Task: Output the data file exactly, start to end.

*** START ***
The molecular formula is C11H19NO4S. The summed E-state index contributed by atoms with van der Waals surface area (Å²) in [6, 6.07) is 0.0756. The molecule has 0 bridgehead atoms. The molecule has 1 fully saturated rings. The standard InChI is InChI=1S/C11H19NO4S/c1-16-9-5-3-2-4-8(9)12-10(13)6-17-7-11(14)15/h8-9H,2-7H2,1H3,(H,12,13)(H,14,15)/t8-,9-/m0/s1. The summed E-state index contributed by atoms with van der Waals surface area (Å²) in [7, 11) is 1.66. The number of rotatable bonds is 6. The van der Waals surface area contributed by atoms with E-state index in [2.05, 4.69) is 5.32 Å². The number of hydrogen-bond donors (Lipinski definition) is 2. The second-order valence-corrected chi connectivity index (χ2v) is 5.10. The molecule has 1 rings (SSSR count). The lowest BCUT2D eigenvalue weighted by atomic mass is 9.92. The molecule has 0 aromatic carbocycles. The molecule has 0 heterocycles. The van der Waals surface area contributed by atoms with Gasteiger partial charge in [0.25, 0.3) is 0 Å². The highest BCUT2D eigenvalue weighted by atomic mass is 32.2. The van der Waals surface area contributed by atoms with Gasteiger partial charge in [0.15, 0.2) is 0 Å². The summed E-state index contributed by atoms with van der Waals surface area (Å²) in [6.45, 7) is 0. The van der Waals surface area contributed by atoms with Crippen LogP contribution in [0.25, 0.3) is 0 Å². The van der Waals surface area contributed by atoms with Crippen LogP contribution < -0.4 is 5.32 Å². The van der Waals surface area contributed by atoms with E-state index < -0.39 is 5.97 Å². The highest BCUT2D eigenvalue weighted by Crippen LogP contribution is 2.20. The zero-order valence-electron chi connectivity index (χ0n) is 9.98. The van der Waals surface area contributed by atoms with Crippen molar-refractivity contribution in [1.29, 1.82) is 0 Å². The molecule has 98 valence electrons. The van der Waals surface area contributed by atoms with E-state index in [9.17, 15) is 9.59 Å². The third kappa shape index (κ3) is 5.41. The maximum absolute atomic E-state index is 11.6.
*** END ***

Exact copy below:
The molecular formula is C11H19NO4S. The summed E-state index contributed by atoms with van der Waals surface area (Å²) in [6, 6.07) is 0.0756. The molecule has 0 bridgehead atoms. The molecule has 1 fully saturated rings. The standard InChI is InChI=1S/C11H19NO4S/c1-16-9-5-3-2-4-8(9)12-10(13)6-17-7-11(14)15/h8-9H,2-7H2,1H3,(H,12,13)(H,14,15)/t8-,9-/m0/s1. The summed E-state index contributed by atoms with van der Waals surface area (Å²) in [7, 11) is 1.66. The number of rotatable bonds is 6. The van der Waals surface area contributed by atoms with E-state index in [2.05, 4.69) is 5.32 Å². The number of hydrogen-bond donors (Lipinski definition) is 2. The second-order valence-corrected chi connectivity index (χ2v) is 5.10. The molecule has 1 rings (SSSR count). The lowest BCUT2D eigenvalue weighted by atomic mass is 9.92. The molecule has 0 aromatic carbocycles. The molecule has 0 heterocycles. The van der Waals surface area contributed by atoms with Gasteiger partial charge in [0.25, 0.3) is 0 Å². The highest BCUT2D eigenvalue weighted by atomic mass is 32.2. The van der Waals surface area contributed by atoms with Gasteiger partial charge in [0.15, 0.2) is 0 Å². The summed E-state index contributed by atoms with van der Waals surface area (Å²) in [6.45, 7) is 0. The van der Waals surface area contributed by atoms with Crippen LogP contribution in [0.25, 0.3) is 0 Å². The van der Waals surface area contributed by atoms with Crippen LogP contribution < -0.4 is 5.32 Å². The van der Waals surface area contributed by atoms with E-state index < -0.39 is 5.97 Å². The highest BCUT2D eigenvalue weighted by Crippen LogP contribution is 2.20. The zero-order valence-electron chi connectivity index (χ0n) is 9.98. The van der Waals surface area contributed by atoms with Crippen molar-refractivity contribution in [1.29, 1.82) is 0 Å². The molecule has 98 valence electrons. The van der Waals surface area contributed by atoms with E-state index in [9.17, 15) is 9.59 Å². The third kappa shape index (κ3) is 5.41. The maximum absolute atomic E-state index is 11.6.